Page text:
Furthermore, consider that the Triple Crown trails go over relatively isolated, steep mountain ranges. Thru-hikers may have to cover up to 300 km between convenient resupply points. On El Camino, you'll never go more than 10 km between resupply points and it's mostly flat terrain everywhere.
Therefore, one can argue that walking 6,000 km from Jerusalem is comparable to thru-hiking the PCT or CDT because it's flatter and has far more resupply points than the PCT and CDT. By that measure, anyone who thru-hikes the PCT or CDT has god-like hiking abilities by El Camino standards.
The point of these comparisons is not to argue that the Triple Crown trails are "better" than El Camino Santiago, but rather to illustrate that they are nearly incomparable! They are totally different experiences. They're so different that if you like one, you'll probably dislike the other. Hence, this explains why I think El Camino Santiago sucks.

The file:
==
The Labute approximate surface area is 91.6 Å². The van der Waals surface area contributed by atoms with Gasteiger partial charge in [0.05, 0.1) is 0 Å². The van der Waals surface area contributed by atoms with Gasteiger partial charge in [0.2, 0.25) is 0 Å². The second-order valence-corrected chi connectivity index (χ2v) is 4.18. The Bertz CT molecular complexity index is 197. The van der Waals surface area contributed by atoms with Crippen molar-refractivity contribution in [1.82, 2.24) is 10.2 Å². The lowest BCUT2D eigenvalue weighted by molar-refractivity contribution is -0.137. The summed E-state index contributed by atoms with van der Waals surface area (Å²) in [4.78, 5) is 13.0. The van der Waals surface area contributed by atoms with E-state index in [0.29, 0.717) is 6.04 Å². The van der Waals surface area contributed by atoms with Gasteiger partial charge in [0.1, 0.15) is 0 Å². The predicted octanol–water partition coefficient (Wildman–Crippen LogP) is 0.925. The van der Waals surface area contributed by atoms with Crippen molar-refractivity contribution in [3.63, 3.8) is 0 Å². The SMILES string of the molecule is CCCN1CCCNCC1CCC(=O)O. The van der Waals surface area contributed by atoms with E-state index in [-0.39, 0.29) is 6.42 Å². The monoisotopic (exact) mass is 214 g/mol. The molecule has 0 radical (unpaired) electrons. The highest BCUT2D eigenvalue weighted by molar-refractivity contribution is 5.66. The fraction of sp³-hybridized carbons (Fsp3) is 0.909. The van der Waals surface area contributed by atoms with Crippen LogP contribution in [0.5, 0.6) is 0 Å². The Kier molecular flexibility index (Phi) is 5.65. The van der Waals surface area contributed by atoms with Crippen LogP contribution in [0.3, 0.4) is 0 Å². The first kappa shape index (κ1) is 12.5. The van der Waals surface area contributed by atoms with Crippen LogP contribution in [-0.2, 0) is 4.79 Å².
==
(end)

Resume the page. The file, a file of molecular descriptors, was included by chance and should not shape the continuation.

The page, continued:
Some Camino fans will argue that my way to Santiago had two major flaws. First, the alternate through Los Picos de Europa and Asturias, while scenic, made me miss out on nearly half of El Camino Frances, so my journey wasn't typical. Second, by avoiding albergues, I missed out on the social aspect of El Camino, which, for many pilgrims, is the best part of the journey.